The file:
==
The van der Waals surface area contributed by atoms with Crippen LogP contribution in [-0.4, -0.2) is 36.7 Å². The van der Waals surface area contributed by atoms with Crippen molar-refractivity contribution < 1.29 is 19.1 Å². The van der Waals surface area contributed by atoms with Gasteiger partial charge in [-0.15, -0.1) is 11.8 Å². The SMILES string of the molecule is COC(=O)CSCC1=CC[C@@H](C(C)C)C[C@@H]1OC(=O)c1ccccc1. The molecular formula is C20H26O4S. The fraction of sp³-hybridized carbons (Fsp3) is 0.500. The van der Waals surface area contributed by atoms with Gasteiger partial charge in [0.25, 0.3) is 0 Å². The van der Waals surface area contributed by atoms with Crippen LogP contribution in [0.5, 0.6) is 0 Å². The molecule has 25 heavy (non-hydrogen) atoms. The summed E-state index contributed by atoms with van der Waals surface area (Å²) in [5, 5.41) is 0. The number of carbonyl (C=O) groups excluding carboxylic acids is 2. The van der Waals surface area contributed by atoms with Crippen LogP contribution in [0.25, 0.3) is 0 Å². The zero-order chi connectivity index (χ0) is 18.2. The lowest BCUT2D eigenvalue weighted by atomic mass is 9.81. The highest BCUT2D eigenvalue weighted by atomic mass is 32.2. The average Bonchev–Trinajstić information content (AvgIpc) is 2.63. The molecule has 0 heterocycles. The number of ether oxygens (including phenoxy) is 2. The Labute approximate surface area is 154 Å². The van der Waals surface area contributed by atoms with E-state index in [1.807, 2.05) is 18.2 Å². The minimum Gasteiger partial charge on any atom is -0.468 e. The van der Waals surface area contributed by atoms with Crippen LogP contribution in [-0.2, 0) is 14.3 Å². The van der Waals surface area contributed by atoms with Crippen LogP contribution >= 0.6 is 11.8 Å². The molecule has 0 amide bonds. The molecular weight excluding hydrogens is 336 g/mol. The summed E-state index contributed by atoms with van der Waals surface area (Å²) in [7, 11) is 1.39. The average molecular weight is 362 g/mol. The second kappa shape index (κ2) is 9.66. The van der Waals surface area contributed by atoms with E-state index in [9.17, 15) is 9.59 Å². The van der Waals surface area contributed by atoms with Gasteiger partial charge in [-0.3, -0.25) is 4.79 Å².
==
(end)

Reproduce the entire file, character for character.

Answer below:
The van der Waals surface area contributed by atoms with Crippen LogP contribution in [-0.4, -0.2) is 36.7 Å². The van der Waals surface area contributed by atoms with Crippen molar-refractivity contribution < 1.29 is 19.1 Å². The van der Waals surface area contributed by atoms with Gasteiger partial charge in [-0.15, -0.1) is 11.8 Å². The SMILES string of the molecule is COC(=O)CSCC1=CC[C@@H](C(C)C)C[C@@H]1OC(=O)c1ccccc1. The molecular formula is C20H26O4S. The fraction of sp³-hybridized carbons (Fsp3) is 0.500. The van der Waals surface area contributed by atoms with Gasteiger partial charge in [0.25, 0.3) is 0 Å². The van der Waals surface area contributed by atoms with Crippen LogP contribution in [0.5, 0.6) is 0 Å². The molecule has 25 heavy (non-hydrogen) atoms. The summed E-state index contributed by atoms with van der Waals surface area (Å²) in [5, 5.41) is 0. The number of carbonyl (C=O) groups excluding carboxylic acids is 2. The van der Waals surface area contributed by atoms with Crippen LogP contribution in [0.25, 0.3) is 0 Å². The zero-order chi connectivity index (χ0) is 18.2. The lowest BCUT2D eigenvalue weighted by atomic mass is 9.81. The highest BCUT2D eigenvalue weighted by atomic mass is 32.2. The average Bonchev–Trinajstić information content (AvgIpc) is 2.63. The molecule has 0 heterocycles. The number of ether oxygens (including phenoxy) is 2. The Labute approximate surface area is 154 Å². The van der Waals surface area contributed by atoms with E-state index in [1.807, 2.05) is 18.2 Å². The minimum Gasteiger partial charge on any atom is -0.468 e. The van der Waals surface area contributed by atoms with Crippen LogP contribution in [-0.2, 0) is 14.3 Å². The van der Waals surface area contributed by atoms with Crippen LogP contribution >= 0.6 is 11.8 Å². The molecule has 0 amide bonds. The molecular weight excluding hydrogens is 336 g/mol. The summed E-state index contributed by atoms with van der Waals surface area (Å²) in [7, 11) is 1.39. The average molecular weight is 362 g/mol. The second kappa shape index (κ2) is 9.66. The van der Waals surface area contributed by atoms with E-state index in [9.17, 15) is 9.59 Å². The van der Waals surface area contributed by atoms with Gasteiger partial charge in [-0.3, -0.25) is 4.79 Å².